Love the sinner and hate the sin is bad enough. But if you believe that sin deserves or puts people at risk of everlasting torment then the hatred will be overpowering. It makes the hatred due to sin worse. Religion says human nature is weak so it implies it is hard to love the sinner and hate the sin. Thus by urging people to hate the sin, religion is causing them to hate.
Jesus spoke of the awesome power of Satan. He spoke of his generation being influenced by Satan and St Paul called Satan the god of the world. Both implied that unbelievers were being guided by Satan. Since Satan wants man to destroy man and all to go to Hell for all eternity failing to hate those who collaborate with him would be impossible. If they don't know they are pawns of Satan, they should try to find out so they are still to blame. Those who work with Satan are worse than he is for he has to depend on man to destroy man and depend on man to encourage man to reject God and salvation.
The love the sinner and hate the sin pseudo-principle tells us that we must never be soft on sin because we must hate sin and we are to be strictly opposed to all wrong because we love the person. The trouble is nobody likes people who love them like that. It is really saying, “I love you for I want you to be like me or to have the morals I believe in.” What you are really saying is that you love your principles more than the person. It’s very exploitative. Assuming you can love sinners and hate their sin, the only sense in which believers can love sinners is by trying to persuade them to repent and practice the believers’ standards. This teaching can be done even if it is known by them that they will never succeed.
Yet it is an official doctrine of the Roman Catholic Church and Islam and almost every God cult there is that the more you make war on a person’s sins the more you love them (page 45, Ecumenical Jihad). This advocates a strict way of life. If so then nobody loves us for few are willing to be our strict unbending mentors. And mental hospitals should be as common as supermarkets for we are not really going to feel loved. And it will be said that those who go there have only their own attitude to blame. Only tough love would be real love.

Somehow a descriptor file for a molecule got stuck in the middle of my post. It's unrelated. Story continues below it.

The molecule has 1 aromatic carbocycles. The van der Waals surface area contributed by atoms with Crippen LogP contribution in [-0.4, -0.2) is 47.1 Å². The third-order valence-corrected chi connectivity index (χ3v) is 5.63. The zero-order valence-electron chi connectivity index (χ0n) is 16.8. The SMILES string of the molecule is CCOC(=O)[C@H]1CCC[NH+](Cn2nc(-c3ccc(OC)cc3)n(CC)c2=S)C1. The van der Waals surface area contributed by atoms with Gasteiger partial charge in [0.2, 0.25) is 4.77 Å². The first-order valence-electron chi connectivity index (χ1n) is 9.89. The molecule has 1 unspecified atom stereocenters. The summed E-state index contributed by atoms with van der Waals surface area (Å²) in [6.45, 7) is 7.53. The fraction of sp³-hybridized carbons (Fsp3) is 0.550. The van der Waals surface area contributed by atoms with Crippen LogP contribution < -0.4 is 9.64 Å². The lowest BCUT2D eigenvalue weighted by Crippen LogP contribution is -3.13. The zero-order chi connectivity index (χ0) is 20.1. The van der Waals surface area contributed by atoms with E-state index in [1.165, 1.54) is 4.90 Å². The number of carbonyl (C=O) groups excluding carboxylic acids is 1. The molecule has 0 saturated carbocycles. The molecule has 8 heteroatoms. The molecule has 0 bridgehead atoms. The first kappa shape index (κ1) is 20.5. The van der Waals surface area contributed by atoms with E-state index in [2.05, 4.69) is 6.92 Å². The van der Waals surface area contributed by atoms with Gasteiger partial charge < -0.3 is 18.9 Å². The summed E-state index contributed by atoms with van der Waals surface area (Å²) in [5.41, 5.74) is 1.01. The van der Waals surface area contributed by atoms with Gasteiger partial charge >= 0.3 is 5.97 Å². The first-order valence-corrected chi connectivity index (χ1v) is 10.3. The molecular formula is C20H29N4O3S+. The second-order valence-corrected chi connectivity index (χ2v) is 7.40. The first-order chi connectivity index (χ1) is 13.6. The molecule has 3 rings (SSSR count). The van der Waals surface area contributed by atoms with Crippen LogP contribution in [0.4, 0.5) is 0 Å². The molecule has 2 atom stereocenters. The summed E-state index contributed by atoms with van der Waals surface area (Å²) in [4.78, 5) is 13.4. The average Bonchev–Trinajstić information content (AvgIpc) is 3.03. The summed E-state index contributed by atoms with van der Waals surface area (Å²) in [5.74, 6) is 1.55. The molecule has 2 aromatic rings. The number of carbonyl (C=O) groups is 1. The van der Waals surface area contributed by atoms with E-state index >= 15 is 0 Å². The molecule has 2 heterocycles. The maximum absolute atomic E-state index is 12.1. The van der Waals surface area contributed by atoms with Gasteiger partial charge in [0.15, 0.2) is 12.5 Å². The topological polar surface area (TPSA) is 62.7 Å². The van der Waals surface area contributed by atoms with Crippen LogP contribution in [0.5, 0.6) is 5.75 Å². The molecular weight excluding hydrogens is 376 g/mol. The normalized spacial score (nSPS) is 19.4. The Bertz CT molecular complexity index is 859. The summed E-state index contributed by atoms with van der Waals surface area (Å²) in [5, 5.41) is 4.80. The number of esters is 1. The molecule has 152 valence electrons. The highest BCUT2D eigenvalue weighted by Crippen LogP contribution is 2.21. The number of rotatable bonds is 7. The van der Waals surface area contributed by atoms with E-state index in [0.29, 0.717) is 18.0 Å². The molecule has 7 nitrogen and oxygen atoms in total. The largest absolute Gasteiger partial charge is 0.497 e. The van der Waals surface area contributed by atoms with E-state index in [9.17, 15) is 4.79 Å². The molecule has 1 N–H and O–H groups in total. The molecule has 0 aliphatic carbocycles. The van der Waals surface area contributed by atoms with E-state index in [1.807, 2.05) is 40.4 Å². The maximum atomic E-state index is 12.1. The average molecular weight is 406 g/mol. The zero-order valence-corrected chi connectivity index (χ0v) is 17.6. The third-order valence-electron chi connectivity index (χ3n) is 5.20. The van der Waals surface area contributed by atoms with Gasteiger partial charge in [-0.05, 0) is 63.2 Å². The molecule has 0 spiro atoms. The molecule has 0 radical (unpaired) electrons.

Some put the rule this way, “Love the sinner but do not love the sin.” This version is against the Bible which sees sin as something totally horrendous so it is to be hated and reviled. God took sin so seriously according to the Bible and saw it as something so hateful that he ordered that certain sinners be put to death for their sins, he put Adam and Eve out of paradise for sin, he made promises to hurt sinners and curse them, he sent his Son to die for sin and last but not least he will consign all sinners who die unrepentant to everlasting perdition in Hell. So you are to do more than just not love sin. You have to abhor it. Yet if you simply do not love the sin but feel no hatred for it the sin is something a person is and to not love it is to not love the person to some extent at least. Let me explain. If I steal I am the sin of stealing – that is why I, not my sin, is called a thief. So to not love the sin or to hate the sin means you deny the sinner should be loved or cared for. Sin reflects the kind of person I am so sin cannot be separated from me. I sin because I am bad not just because my sin is bad.
Love the evildoer but hate the evil may lead to hating the person. Defining evil as a crime demanding punishment from God will lead to hating the person. Understanding sin as a gross evil worse than we tend to think will compound that hate of the person. It may be a passive-aggressive hate but it is there.